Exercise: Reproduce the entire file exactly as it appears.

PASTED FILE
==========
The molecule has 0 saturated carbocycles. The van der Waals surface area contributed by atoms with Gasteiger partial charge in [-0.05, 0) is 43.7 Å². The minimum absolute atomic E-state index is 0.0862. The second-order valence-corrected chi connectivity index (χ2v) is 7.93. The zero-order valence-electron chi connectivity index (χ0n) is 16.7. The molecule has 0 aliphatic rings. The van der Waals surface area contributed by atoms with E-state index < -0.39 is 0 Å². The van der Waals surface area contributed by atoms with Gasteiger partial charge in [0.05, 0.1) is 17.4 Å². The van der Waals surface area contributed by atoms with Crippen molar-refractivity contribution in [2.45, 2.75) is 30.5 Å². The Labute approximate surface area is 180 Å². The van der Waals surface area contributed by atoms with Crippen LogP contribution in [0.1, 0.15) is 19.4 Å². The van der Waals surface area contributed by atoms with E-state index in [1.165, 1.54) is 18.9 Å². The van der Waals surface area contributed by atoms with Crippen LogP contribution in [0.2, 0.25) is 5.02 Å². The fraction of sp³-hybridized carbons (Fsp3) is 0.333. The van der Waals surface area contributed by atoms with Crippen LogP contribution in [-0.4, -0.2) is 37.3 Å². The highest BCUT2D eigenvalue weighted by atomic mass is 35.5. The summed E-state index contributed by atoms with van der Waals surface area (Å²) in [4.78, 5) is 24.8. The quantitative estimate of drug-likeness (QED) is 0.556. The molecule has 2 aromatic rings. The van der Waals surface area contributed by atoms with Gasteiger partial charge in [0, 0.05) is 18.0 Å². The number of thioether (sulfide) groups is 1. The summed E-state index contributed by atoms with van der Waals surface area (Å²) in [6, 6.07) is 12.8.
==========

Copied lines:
The molecule has 0 saturated carbocycles. The van der Waals surface area contributed by atoms with Gasteiger partial charge in [-0.05, 0) is 43.7 Å². The minimum absolute atomic E-state index is 0.0862. The second-order valence-corrected chi connectivity index (χ2v) is 7.93. The zero-order valence-electron chi connectivity index (χ0n) is 16.7. The molecule has 0 aliphatic rings. The van der Waals surface area contributed by atoms with E-state index < -0.39 is 0 Å². The van der Waals surface area contributed by atoms with Gasteiger partial charge in [0.05, 0.1) is 17.4 Å². The van der Waals surface area contributed by atoms with Crippen molar-refractivity contribution in [2.45, 2.75) is 30.5 Å². The Labute approximate surface area is 180 Å². The van der Waals surface area contributed by atoms with Crippen LogP contribution in [0.1, 0.15) is 19.4 Å². The van der Waals surface area contributed by atoms with E-state index in [1.165, 1.54) is 18.9 Å². The van der Waals surface area contributed by atoms with Crippen LogP contribution in [0.2, 0.25) is 5.02 Å². The fraction of sp³-hybridized carbons (Fsp3) is 0.333. The van der Waals surface area contributed by atoms with Crippen LogP contribution in [-0.4, -0.2) is 37.3 Å². The highest BCUT2D eigenvalue weighted by atomic mass is 35.5. The summed E-state index contributed by atoms with van der Waals surface area (Å²) in [4.78, 5) is 24.8. The quantitative estimate of drug-likeness (QED) is 0.556. The molecule has 2 aromatic rings. The van der Waals surface area contributed by atoms with Gasteiger partial charge in [0, 0.05) is 18.0 Å². The number of thioether (sulfide) groups is 1. The summed E-state index contributed by atoms with van der Waals surface area (Å²) in [6, 6.07) is 12.8.